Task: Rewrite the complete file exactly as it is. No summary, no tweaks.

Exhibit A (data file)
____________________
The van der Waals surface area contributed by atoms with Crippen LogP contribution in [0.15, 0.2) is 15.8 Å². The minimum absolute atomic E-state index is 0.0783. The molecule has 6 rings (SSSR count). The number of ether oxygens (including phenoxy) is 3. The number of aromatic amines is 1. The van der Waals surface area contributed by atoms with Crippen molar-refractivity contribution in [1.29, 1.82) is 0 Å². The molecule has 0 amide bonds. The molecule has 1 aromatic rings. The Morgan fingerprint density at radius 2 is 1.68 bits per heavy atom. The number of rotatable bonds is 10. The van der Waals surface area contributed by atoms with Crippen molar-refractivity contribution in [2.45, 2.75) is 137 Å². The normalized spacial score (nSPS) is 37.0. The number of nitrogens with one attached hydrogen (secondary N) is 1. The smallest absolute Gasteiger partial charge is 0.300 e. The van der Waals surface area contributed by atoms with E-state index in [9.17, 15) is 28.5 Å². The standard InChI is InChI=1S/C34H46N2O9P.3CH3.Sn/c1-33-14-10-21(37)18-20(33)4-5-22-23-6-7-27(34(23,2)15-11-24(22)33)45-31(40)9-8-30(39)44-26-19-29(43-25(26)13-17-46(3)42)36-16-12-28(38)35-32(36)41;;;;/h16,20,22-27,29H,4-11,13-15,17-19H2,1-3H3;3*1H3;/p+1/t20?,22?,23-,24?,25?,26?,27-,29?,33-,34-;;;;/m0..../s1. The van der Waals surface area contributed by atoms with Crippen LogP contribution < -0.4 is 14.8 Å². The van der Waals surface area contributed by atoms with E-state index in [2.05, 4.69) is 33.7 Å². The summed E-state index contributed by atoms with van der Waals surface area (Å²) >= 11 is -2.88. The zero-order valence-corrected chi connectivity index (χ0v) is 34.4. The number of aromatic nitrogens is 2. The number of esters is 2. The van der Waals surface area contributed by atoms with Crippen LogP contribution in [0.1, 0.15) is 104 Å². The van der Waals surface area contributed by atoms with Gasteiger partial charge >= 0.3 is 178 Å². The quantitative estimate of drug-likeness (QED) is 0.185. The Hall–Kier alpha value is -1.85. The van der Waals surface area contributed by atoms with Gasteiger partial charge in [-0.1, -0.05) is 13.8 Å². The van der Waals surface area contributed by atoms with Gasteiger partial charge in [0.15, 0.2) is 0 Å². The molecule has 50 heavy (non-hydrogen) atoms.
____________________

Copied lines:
The van der Waals surface area contributed by atoms with Crippen LogP contribution in [0.15, 0.2) is 15.8 Å². The minimum absolute atomic E-state index is 0.0783. The molecule has 6 rings (SSSR count). The number of ether oxygens (including phenoxy) is 3. The number of aromatic amines is 1. The van der Waals surface area contributed by atoms with Crippen molar-refractivity contribution in [1.29, 1.82) is 0 Å². The molecule has 0 amide bonds. The molecule has 1 aromatic rings. The Morgan fingerprint density at radius 2 is 1.68 bits per heavy atom. The number of rotatable bonds is 10. The van der Waals surface area contributed by atoms with Crippen molar-refractivity contribution in [2.45, 2.75) is 137 Å². The normalized spacial score (nSPS) is 37.0. The number of nitrogens with one attached hydrogen (secondary N) is 1. The smallest absolute Gasteiger partial charge is 0.300 e. The van der Waals surface area contributed by atoms with E-state index in [9.17, 15) is 28.5 Å². The standard InChI is InChI=1S/C34H46N2O9P.3CH3.Sn/c1-33-14-10-21(37)18-20(33)4-5-22-23-6-7-27(34(23,2)15-11-24(22)33)45-31(40)9-8-30(39)44-26-19-29(43-25(26)13-17-46(3)42)36-16-12-28(38)35-32(36)41;;;;/h16,20,22-27,29H,4-11,13-15,17-19H2,1-3H3;3*1H3;/p+1/t20?,22?,23-,24?,25?,26?,27-,29?,33-,34-;;;;/m0..../s1. The van der Waals surface area contributed by atoms with Crippen LogP contribution < -0.4 is 14.8 Å². The van der Waals surface area contributed by atoms with E-state index in [2.05, 4.69) is 33.7 Å². The summed E-state index contributed by atoms with van der Waals surface area (Å²) >= 11 is -2.88. The zero-order valence-corrected chi connectivity index (χ0v) is 34.4. The number of aromatic nitrogens is 2. The number of esters is 2. The van der Waals surface area contributed by atoms with Crippen LogP contribution in [0.1, 0.15) is 104 Å². The van der Waals surface area contributed by atoms with Gasteiger partial charge >= 0.3 is 178 Å². The quantitative estimate of drug-likeness (QED) is 0.185. The Hall–Kier alpha value is -1.85. The van der Waals surface area contributed by atoms with Gasteiger partial charge in [-0.1, -0.05) is 13.8 Å². The van der Waals surface area contributed by atoms with Gasteiger partial charge in [0.15, 0.2) is 0 Å². The molecule has 50 heavy (non-hydrogen) atoms.